Reflect with Me

March 15, 2009
By Anonymous

I took a walk with her that night.

It was cold, and we were bored. My mother agreed to let us out so long as we took bikes. We didn't feel up to riding, so we exited through the garage and-- instead of snagging the bikes-- we simply ran from the driveway, giddy with feeling you could only get by not completely breaking a rule, but bending it far enough so as to receive consequence for it.

Our side of town was quiet that night and my cousin and I were able to walk along Bougainvillea's sidewalk in peace, stepping in beat to our differing mp3 tunes.

Though it went unspoken, we both knew what the other was thinking of; the day's school assembly.

The assembly had held a To Write Love On Her Arms theme, and the speaker from TWLOHA had left us with some heavy things to ponder.

'Hey,' I started, inhaling the winter air sharply, 'suicide. What do you think?'

'You're still on it, too, huh?'

'Well, that guy had a point.' My face twisted into a smile. 'He had a nice accent.'

'Didn't he?' My cousin flashed me a grin, 'He seemed young. He was funny, too, no?'

'He was.' I recalled some of the speaker's jokes and smiled, but it faltered, and I remembered the assembly's point. 'I cried.'

'I almost did. A lot of that stuff was sad.'

My throat caught. The streetlights illuminated the road, and there were few cars passing us. We were walking towards the movie theatre, though our boundaries had clearly already been crossed. It was too dark for any real detail, but I could see my cousin easily. And I wondered what she would think'what she would say'

'That's not why I cried.'

My cousin looked at me, and her half smile was still there, ever-present. 'Then why?'

'It's just'.' I inhaled again. 'I can relate to what he was saying. I understood.' We had talked about suicide before, but there was an intensity to my voice that she caught onto almost instantly. 'And it all fit together, but the pieces that clicked were too sad for me to really focus on''

'I get you.' Her voice was starting to thicken too. 'It's sad that so many people took it as a joke.'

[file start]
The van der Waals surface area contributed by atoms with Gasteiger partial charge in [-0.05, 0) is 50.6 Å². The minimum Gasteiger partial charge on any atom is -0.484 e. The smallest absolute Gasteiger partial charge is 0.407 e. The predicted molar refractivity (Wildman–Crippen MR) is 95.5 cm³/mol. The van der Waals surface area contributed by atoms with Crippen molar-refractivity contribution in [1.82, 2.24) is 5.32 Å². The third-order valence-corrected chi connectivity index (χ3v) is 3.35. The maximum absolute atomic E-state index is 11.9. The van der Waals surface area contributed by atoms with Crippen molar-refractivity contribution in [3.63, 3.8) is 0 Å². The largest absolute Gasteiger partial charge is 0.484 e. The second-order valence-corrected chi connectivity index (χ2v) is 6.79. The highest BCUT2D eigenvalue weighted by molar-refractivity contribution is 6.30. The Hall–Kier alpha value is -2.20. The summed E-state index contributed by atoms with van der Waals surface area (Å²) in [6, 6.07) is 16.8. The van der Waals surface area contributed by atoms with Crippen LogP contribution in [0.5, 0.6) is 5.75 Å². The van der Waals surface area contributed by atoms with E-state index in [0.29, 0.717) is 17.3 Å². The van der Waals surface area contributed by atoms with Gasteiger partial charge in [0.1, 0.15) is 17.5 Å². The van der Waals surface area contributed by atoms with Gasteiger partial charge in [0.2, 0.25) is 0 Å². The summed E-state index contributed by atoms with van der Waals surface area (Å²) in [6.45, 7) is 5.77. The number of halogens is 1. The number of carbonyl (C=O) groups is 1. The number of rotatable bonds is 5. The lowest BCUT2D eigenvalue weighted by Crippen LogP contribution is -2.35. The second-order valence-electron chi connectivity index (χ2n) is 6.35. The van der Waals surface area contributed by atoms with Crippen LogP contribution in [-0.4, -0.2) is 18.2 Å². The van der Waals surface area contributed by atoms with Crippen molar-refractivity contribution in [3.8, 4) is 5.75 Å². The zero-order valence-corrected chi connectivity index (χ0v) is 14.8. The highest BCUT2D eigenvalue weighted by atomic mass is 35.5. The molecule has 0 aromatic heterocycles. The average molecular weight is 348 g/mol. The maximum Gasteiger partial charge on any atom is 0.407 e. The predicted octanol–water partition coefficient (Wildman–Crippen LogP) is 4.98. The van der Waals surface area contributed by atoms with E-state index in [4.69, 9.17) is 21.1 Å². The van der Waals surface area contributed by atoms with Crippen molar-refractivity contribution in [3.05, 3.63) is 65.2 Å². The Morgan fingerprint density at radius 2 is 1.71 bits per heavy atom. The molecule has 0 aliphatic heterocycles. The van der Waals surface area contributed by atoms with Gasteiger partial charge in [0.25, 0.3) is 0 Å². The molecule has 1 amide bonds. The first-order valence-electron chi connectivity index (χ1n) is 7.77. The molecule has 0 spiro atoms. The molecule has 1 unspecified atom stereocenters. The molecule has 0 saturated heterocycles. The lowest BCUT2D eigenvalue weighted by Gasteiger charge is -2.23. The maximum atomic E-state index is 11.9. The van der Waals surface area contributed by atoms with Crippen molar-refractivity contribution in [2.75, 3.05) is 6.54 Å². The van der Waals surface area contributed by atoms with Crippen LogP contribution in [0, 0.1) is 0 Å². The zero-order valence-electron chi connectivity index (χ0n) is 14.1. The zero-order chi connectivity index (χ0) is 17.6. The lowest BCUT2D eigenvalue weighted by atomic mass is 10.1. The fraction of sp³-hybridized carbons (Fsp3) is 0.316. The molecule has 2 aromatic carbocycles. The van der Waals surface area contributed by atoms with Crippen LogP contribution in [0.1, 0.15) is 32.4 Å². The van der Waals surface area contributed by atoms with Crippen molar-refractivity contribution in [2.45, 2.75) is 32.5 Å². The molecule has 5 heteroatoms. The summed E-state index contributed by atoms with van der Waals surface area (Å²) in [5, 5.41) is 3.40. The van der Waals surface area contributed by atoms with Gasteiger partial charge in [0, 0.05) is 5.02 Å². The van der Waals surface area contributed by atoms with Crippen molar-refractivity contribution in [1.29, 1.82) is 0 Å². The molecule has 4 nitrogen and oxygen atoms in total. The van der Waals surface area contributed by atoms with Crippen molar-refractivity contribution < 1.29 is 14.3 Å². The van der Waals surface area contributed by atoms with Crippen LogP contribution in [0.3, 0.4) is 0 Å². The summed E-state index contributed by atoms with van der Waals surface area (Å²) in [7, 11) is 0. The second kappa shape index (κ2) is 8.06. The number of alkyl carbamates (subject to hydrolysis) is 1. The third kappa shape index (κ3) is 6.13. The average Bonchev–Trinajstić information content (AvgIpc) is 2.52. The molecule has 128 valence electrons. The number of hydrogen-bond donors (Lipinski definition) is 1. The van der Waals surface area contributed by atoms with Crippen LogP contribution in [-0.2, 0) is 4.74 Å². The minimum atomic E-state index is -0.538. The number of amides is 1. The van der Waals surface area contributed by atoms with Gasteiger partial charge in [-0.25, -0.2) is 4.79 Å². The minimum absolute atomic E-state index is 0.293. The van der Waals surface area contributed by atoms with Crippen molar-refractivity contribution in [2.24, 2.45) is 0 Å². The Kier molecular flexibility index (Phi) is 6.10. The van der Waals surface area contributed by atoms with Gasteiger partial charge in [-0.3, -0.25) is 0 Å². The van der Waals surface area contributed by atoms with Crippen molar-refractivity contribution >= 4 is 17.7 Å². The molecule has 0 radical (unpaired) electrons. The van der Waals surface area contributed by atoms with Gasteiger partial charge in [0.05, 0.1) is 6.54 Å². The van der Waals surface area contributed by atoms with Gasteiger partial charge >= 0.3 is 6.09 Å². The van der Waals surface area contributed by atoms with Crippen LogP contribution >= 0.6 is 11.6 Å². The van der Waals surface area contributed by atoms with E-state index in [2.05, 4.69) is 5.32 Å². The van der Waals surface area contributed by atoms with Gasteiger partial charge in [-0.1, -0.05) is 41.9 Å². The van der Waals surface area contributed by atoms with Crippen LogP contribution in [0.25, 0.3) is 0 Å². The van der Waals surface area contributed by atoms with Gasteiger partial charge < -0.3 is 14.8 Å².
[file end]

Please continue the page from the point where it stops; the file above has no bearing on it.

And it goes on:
'Those annoying idiots next to me were asking for it. I almost decked them for being so insulting.' My anger flared at the memory and I sighed irritably.

'I was holding back from crying a lot.'

'Me, too! It felt so good to finally let it out at the end.' I swallowed. My mouth was running dry.

My cousin and I had been through a lot together. We were the same age and practically sisters from the amount of time we spent together. We had even managed to share the exact same schedule this year, our sophomore year. I wasn't sure how she might handle my darker side. If she knew'what would change? If she knew I was suicidal, how would she act? My relationship with her cannot be even scratched with the deepest of words.

'I liked what he said, that we should take some time to sit down with our friends and talk about it,' she looked at the sky, liking the idea. I swallowed again.

'Don't you remember what else he said, though? What would my friends say? What would they think if they knew I thought like this?' The words he chose that stuck with me most were, Man'this is heavy stuff. I won't forget them.

'That is true'Hey,' she said my name, 'do you ever think about it?'

'Too much lately.' The sobs that had meshed into my regular breathing not too many hours ago were starting to resurface. 'And,' I said her name, 'The reasons behind it are so stupid.'